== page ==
Week 2 of the National Family History Month blog challenge, and this week I’m writing about “family”. Family for a family historian is such a broad topic. Do I write about an individual, or a family? A recent story or an old one? So. Many. Choices. And surprisingly it’s taken me a while to narrow it down. Reunions are a place where ‘everyone’ is family, so it seems appropriate to write about big a big family reunion one of my family’s had … the Kelly Family Reunion. 31 December 1938 was the date chosen as it marked both 100 years since the arrival of William Kelly and his second wife Jane (nee Caley) in South Australia from the Isle of Man, as well as 50 years since the death of William. The reunion was held at the Kelly family property, “Sulby Glen”, in the tiny country town of Cudlee Creek, South Australia, the drew 300 of the 400 descendants, with quite a number making the trip from interstate. The article in the Advertiser, dated Monday 2 January 1939 writes … Never has the old Sulby Glen property at Cudlee Creek seen so many visitors as passed through its beflagged entrance gates on Saturday morning, when almost 300 of the 400 descendants of William Kelly, from the Isle of Man gathered together to pay homage to his memory and to commemorate the centenary of his landing in Australia. The gathering was certainly unique as far as South Australia, is concerned, and one of the very few of its type ever held in the Commonwealth. The day was also the 50th anniversary of the day of his death.  Sixty cars and a large motor bus brought the visitors, who came from New South Wales, Victoria, and Western Australia, and from many parts of South Australia...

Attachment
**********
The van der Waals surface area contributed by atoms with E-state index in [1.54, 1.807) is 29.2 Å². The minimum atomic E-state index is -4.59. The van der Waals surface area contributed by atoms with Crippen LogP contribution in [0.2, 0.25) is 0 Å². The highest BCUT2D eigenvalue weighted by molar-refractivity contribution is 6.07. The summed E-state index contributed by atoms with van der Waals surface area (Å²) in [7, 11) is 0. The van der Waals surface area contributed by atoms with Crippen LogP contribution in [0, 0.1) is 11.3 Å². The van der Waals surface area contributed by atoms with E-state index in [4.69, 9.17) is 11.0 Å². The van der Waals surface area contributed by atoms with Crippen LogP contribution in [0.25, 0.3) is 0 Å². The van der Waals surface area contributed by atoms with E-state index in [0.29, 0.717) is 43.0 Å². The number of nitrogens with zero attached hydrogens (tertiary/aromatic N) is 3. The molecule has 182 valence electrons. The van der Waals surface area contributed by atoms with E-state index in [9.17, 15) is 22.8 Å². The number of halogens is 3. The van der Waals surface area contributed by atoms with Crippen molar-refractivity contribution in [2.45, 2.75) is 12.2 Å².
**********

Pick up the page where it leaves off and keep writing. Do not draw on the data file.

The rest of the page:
NFHM Blog Challenge Week 1: National...